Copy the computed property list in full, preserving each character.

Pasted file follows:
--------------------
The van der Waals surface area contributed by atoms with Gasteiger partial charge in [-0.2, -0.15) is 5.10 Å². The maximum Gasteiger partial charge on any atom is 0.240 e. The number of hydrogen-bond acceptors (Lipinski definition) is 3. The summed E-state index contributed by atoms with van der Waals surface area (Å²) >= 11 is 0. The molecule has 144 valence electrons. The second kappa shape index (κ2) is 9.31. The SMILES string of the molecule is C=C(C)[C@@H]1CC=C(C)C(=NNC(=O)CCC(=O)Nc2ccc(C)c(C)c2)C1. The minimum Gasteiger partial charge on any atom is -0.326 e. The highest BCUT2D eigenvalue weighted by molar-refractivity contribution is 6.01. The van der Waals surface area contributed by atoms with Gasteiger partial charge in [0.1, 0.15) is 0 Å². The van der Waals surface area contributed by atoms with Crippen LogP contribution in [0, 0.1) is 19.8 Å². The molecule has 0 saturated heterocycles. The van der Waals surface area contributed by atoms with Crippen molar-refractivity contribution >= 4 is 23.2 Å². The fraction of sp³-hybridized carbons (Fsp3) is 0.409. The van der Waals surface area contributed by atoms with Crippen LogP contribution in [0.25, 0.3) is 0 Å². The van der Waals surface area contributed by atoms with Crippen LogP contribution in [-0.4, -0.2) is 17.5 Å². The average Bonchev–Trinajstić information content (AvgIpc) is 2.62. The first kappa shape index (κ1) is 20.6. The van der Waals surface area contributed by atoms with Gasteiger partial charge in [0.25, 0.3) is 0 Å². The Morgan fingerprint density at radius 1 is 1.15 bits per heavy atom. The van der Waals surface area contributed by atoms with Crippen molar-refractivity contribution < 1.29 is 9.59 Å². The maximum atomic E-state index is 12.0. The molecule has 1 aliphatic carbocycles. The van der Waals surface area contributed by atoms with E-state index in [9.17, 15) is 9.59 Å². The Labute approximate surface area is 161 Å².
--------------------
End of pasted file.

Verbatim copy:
The van der Waals surface area contributed by atoms with Gasteiger partial charge in [-0.2, -0.15) is 5.10 Å². The maximum Gasteiger partial charge on any atom is 0.240 e. The number of hydrogen-bond acceptors (Lipinski definition) is 3. The summed E-state index contributed by atoms with van der Waals surface area (Å²) >= 11 is 0. The molecule has 144 valence electrons. The second kappa shape index (κ2) is 9.31. The SMILES string of the molecule is C=C(C)[C@@H]1CC=C(C)C(=NNC(=O)CCC(=O)Nc2ccc(C)c(C)c2)C1. The minimum Gasteiger partial charge on any atom is -0.326 e. The highest BCUT2D eigenvalue weighted by molar-refractivity contribution is 6.01. The van der Waals surface area contributed by atoms with Gasteiger partial charge in [0.1, 0.15) is 0 Å². The van der Waals surface area contributed by atoms with Crippen LogP contribution in [0, 0.1) is 19.8 Å². The molecule has 0 saturated heterocycles. The van der Waals surface area contributed by atoms with Crippen molar-refractivity contribution >= 4 is 23.2 Å². The fraction of sp³-hybridized carbons (Fsp3) is 0.409. The van der Waals surface area contributed by atoms with Crippen LogP contribution in [0.25, 0.3) is 0 Å². The van der Waals surface area contributed by atoms with Crippen LogP contribution in [-0.4, -0.2) is 17.5 Å². The average Bonchev–Trinajstić information content (AvgIpc) is 2.62. The first kappa shape index (κ1) is 20.6. The van der Waals surface area contributed by atoms with Gasteiger partial charge in [0.25, 0.3) is 0 Å². The Morgan fingerprint density at radius 1 is 1.15 bits per heavy atom. The van der Waals surface area contributed by atoms with Crippen molar-refractivity contribution < 1.29 is 9.59 Å². The maximum atomic E-state index is 12.0. The molecule has 1 aliphatic carbocycles. The van der Waals surface area contributed by atoms with E-state index in [9.17, 15) is 9.59 Å². The Labute approximate surface area is 161 Å².